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Research Papers

Multipoint Design Optimization of a Transonic Compressor Blade by Using an Adjoint Method

[+] Author and Article Information
Jiaqi Luo

Postdoctoral Researcher
e-mail: jiaqil81@gmail.com

Chao Zhou

Assistant Professor
e-mail: czhou@pku.edu.cn
College of Engineering,
Peking University,
Beijing 100871, China

Feng Liu

Professor
Department of Mechanical and
Aerospace Engineering,
University of California,
Irvine, CA 92697-3975
e-mail: fliu@uci.edu

Contributed by the International Gas Turbine Institute (IGTI) of ASME for publication in the JOURNAL OF TURBOMACHINERY. Manuscript received May 29, 2013; final manuscript received July 7, 2013; published online September 27, 2013. Editor: Ronald Bunker.

J. Turbomach 136(5), 051005 (Sep 27, 2013) (10 pages) Paper No: TURBO-13-1087; doi: 10.1115/1.4025164 History: Received May 29, 2013; Revised July 07, 2013

This paper presents the application of a viscous adjoint method to the multipoint design optimization of a rotor blade through blade profiling. The adjoint method requires about twice the computational effort of the flow solution to obtain the complete gradient information at each operating condition, regardless of the number of design parameters. NASA Rotor 67 is redesigned through blade profiling. A single point design optimization is first performed to verify the effectiveness and feasibility of the optimization method. Then in order to improve the performance for a wide range of operating conditions, the blade is redesigned at three operating conditions: near peak efficiency, near stall, and near choke. Entropy production through the blade row combined with the constraints of mass flow rate and total pressure ratio is used as the objective function. The design results are presented in detail and the effects of blade profiling on performance improvement and shock/tip-leakage interaction are examined.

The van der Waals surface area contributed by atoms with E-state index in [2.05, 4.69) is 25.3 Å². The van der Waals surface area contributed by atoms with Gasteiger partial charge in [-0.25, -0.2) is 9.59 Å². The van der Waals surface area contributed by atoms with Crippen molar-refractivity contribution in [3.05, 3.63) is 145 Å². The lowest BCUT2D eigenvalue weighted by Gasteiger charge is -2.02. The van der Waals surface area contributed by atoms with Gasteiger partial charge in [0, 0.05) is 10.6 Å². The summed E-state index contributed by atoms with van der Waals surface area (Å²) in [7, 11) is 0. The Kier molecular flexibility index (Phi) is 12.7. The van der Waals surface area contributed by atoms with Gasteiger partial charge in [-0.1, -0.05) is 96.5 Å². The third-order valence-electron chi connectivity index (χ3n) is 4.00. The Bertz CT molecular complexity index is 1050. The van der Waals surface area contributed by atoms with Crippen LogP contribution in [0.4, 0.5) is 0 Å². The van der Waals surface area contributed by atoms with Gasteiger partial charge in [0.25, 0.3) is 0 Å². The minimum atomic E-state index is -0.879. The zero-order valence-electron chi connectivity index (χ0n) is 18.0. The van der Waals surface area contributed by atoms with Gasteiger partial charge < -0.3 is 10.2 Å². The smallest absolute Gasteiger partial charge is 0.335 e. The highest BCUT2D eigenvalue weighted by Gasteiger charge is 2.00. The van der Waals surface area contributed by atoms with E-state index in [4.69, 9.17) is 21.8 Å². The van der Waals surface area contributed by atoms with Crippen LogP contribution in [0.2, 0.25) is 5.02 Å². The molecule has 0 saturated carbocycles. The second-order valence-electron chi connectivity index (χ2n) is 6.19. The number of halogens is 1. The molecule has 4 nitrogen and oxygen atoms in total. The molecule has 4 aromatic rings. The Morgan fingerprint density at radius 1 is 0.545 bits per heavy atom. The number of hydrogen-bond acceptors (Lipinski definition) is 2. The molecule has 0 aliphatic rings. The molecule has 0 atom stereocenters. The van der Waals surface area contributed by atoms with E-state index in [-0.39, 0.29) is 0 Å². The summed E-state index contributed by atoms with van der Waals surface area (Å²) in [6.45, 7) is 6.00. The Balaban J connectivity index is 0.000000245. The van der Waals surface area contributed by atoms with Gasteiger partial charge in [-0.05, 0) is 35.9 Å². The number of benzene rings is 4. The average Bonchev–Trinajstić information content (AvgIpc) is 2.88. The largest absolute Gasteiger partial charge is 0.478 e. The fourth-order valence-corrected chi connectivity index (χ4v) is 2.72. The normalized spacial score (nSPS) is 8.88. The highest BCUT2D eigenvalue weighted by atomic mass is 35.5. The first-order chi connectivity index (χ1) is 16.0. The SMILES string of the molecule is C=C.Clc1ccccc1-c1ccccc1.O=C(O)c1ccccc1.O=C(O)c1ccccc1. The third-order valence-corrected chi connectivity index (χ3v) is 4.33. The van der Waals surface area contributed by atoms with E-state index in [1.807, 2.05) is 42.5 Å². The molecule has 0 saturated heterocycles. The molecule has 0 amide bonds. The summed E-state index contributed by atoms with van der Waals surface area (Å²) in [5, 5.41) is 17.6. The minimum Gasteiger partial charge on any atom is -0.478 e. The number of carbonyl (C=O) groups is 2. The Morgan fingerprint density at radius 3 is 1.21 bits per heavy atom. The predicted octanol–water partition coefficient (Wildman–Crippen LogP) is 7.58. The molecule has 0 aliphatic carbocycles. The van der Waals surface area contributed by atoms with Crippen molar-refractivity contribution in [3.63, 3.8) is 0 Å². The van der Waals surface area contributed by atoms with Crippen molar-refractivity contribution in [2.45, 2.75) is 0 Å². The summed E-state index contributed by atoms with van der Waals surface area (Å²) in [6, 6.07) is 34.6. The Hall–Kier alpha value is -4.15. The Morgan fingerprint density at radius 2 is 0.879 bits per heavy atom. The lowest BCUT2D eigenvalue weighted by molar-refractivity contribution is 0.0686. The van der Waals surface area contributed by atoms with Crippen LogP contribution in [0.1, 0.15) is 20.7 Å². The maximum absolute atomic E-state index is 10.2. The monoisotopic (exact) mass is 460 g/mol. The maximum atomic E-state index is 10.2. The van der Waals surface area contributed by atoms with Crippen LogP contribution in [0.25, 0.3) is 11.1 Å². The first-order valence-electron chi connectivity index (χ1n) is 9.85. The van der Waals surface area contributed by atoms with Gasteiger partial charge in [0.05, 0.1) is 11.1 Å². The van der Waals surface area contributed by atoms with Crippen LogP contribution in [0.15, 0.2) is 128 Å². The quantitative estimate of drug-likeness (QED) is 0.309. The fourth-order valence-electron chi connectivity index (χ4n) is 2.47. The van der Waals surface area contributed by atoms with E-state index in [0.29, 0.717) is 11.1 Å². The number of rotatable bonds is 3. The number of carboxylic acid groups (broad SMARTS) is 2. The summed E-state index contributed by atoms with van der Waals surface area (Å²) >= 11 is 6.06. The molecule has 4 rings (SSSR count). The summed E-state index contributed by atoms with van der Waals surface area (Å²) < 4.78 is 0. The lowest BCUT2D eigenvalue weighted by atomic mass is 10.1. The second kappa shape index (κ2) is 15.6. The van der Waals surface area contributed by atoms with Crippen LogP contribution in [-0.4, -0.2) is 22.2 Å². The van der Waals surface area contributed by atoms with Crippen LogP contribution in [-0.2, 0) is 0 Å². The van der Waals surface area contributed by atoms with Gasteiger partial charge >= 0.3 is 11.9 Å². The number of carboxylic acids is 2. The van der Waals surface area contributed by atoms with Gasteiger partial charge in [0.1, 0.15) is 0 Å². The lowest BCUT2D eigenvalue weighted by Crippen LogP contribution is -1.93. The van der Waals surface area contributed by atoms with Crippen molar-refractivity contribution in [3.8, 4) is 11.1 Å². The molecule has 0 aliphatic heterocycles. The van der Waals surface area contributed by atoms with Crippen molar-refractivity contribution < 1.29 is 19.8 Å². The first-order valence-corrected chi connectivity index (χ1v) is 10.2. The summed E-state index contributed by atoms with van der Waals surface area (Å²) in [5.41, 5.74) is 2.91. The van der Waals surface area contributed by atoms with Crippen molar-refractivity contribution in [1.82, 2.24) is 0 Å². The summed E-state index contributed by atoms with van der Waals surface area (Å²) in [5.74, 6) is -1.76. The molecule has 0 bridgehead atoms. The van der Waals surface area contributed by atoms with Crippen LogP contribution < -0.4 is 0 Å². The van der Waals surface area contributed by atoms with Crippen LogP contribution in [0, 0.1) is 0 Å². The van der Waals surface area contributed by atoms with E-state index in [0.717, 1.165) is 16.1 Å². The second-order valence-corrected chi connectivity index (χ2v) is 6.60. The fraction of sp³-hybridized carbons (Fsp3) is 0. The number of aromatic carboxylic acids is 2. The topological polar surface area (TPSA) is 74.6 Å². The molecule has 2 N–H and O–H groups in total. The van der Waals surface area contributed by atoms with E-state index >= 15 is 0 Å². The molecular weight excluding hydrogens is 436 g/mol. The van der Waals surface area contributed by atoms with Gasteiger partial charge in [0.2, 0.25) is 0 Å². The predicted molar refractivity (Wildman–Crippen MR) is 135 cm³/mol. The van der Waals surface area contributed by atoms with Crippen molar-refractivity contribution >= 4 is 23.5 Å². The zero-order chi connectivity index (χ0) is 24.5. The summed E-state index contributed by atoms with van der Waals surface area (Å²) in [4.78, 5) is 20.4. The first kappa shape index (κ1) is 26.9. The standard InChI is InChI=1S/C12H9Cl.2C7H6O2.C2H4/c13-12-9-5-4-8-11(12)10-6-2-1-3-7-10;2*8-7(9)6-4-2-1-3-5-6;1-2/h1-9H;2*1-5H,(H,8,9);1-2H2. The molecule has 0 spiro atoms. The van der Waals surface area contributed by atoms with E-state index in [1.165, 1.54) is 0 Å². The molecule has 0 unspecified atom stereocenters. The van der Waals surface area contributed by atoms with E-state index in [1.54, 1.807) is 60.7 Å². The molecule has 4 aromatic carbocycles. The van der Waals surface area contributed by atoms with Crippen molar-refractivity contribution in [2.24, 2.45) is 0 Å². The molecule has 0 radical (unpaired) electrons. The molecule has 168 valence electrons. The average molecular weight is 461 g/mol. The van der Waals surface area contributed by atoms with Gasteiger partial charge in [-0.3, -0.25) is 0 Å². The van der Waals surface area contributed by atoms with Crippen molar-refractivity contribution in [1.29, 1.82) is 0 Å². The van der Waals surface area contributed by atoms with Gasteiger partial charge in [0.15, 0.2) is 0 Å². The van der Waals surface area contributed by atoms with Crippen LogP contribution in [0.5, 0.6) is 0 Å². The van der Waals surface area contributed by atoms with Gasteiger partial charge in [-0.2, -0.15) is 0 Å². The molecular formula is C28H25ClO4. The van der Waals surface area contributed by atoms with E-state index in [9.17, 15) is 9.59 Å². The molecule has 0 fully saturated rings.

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References

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Figures

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Fig. 1

Comparisons of operating characteristics of Rotor 67

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Fig. 2

Spanwise distributions of total pressure ratio, total temperature ratio and flow turning

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Fig. 3

Blade profiles perturbed by shape function

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Fig. 4

Comparisons of gradients

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Fig. 5

Contours of relative isentropic Mach number on the blade surface (a) pressure side and (b) suction side

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Fig. 6

Blade profiles and distributions of relative isentropic Mach number at different spans

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Fig. 7

Spanwise distributions of (a) total pressure ratio and adiabatic efficiency and (b) total temperature ratio and flow turning

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Fig. 8

Contours of relative Mach number at different axial locations (a) 40% chord, (b) 80% chord, and (c) 110% chord

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Fig. 9

Pressure contours on a blade-to-blade stream surface at the blade tip (a) reference and (b) optimized

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Fig. 10

Operating characteristics of the reference and the optimized blades (a) total pressure ratio and (b) adiabatic efficiency

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Fig. 11

Contours of relative Mach number on a blade-to-blade stream surface at the blade tip (a) near P.E. and (b) near stall

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